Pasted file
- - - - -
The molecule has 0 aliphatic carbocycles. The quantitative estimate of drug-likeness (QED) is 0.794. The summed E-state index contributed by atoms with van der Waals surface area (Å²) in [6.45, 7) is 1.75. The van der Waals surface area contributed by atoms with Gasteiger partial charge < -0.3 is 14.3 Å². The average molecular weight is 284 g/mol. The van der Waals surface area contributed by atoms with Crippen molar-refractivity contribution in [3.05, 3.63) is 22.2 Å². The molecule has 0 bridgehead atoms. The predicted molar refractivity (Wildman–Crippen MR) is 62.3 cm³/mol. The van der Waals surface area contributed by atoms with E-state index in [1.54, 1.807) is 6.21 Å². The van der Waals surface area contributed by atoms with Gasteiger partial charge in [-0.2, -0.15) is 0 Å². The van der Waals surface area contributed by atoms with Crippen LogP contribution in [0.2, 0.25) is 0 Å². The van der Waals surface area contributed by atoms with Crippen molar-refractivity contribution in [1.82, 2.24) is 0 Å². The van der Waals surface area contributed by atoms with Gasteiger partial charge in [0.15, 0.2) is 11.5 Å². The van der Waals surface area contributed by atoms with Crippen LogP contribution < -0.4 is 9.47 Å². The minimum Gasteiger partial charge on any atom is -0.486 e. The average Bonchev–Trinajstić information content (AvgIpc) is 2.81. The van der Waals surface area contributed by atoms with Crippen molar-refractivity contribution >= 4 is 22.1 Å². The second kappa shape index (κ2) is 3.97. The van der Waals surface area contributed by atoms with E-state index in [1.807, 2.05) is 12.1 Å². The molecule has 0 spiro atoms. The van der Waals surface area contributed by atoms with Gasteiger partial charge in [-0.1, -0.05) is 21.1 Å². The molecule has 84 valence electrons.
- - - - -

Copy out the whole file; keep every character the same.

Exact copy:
The molecule has 0 aliphatic carbocycles. The quantitative estimate of drug-likeness (QED) is 0.794. The summed E-state index contributed by atoms with van der Waals surface area (Å²) in [6.45, 7) is 1.75. The van der Waals surface area contributed by atoms with Gasteiger partial charge < -0.3 is 14.3 Å². The average molecular weight is 284 g/mol. The van der Waals surface area contributed by atoms with Crippen molar-refractivity contribution in [3.05, 3.63) is 22.2 Å². The molecule has 0 bridgehead atoms. The predicted molar refractivity (Wildman–Crippen MR) is 62.3 cm³/mol. The van der Waals surface area contributed by atoms with E-state index in [1.54, 1.807) is 6.21 Å². The van der Waals surface area contributed by atoms with Gasteiger partial charge in [-0.2, -0.15) is 0 Å². The van der Waals surface area contributed by atoms with Crippen LogP contribution in [0.2, 0.25) is 0 Å². The van der Waals surface area contributed by atoms with Crippen molar-refractivity contribution in [1.82, 2.24) is 0 Å². The van der Waals surface area contributed by atoms with Gasteiger partial charge in [0.15, 0.2) is 11.5 Å². The van der Waals surface area contributed by atoms with Crippen LogP contribution < -0.4 is 9.47 Å². The minimum Gasteiger partial charge on any atom is -0.486 e. The average Bonchev–Trinajstić information content (AvgIpc) is 2.81. The van der Waals surface area contributed by atoms with Crippen molar-refractivity contribution >= 4 is 22.1 Å². The second kappa shape index (κ2) is 3.97. The van der Waals surface area contributed by atoms with E-state index in [1.807, 2.05) is 12.1 Å². The molecule has 0 spiro atoms. The van der Waals surface area contributed by atoms with Gasteiger partial charge in [-0.1, -0.05) is 21.1 Å². The molecule has 84 valence electrons.